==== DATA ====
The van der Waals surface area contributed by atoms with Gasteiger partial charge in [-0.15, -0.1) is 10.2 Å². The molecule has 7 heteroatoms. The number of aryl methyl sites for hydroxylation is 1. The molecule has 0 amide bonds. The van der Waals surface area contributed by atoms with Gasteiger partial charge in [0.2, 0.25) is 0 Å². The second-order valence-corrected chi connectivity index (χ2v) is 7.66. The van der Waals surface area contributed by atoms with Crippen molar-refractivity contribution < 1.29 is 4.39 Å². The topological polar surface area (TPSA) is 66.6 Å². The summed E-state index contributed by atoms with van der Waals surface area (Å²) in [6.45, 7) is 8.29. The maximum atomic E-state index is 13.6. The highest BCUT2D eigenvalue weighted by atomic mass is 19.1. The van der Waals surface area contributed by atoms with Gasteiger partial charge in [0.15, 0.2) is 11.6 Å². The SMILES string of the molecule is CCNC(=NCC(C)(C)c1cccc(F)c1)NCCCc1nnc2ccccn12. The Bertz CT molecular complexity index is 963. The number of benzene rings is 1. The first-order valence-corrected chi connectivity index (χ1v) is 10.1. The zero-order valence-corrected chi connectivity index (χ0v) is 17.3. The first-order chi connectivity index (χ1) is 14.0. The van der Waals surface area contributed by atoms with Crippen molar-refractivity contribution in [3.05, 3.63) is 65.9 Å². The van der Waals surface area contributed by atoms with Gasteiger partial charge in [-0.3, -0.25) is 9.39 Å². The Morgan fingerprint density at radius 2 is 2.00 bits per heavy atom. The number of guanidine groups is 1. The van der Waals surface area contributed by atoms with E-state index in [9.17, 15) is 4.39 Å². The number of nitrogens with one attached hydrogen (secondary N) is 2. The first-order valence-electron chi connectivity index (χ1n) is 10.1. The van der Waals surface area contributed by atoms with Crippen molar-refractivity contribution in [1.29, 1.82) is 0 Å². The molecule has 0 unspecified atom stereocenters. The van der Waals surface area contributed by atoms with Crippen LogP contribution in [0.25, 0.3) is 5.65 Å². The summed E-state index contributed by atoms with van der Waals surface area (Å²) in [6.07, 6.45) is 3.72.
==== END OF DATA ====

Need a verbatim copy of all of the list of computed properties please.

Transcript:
The van der Waals surface area contributed by atoms with Gasteiger partial charge in [-0.15, -0.1) is 10.2 Å². The molecule has 7 heteroatoms. The number of aryl methyl sites for hydroxylation is 1. The molecule has 0 amide bonds. The van der Waals surface area contributed by atoms with Gasteiger partial charge in [0.2, 0.25) is 0 Å². The second-order valence-corrected chi connectivity index (χ2v) is 7.66. The van der Waals surface area contributed by atoms with Crippen molar-refractivity contribution < 1.29 is 4.39 Å². The topological polar surface area (TPSA) is 66.6 Å². The summed E-state index contributed by atoms with van der Waals surface area (Å²) in [6.45, 7) is 8.29. The maximum atomic E-state index is 13.6. The highest BCUT2D eigenvalue weighted by atomic mass is 19.1. The van der Waals surface area contributed by atoms with Gasteiger partial charge in [0.15, 0.2) is 11.6 Å². The SMILES string of the molecule is CCNC(=NCC(C)(C)c1cccc(F)c1)NCCCc1nnc2ccccn12. The Bertz CT molecular complexity index is 963. The number of benzene rings is 1. The first-order valence-corrected chi connectivity index (χ1v) is 10.1. The zero-order valence-corrected chi connectivity index (χ0v) is 17.3. The first-order chi connectivity index (χ1) is 14.0. The van der Waals surface area contributed by atoms with Crippen molar-refractivity contribution in [3.05, 3.63) is 65.9 Å². The van der Waals surface area contributed by atoms with Gasteiger partial charge in [-0.3, -0.25) is 9.39 Å². The Morgan fingerprint density at radius 2 is 2.00 bits per heavy atom. The number of guanidine groups is 1. The van der Waals surface area contributed by atoms with E-state index in [9.17, 15) is 4.39 Å². The number of nitrogens with one attached hydrogen (secondary N) is 2. The first-order valence-electron chi connectivity index (χ1n) is 10.1. The van der Waals surface area contributed by atoms with Crippen molar-refractivity contribution in [1.29, 1.82) is 0 Å². The molecule has 0 unspecified atom stereocenters. The van der Waals surface area contributed by atoms with Crippen LogP contribution in [0.25, 0.3) is 5.65 Å². The summed E-state index contributed by atoms with van der Waals surface area (Å²) in [6.07, 6.45) is 3.72.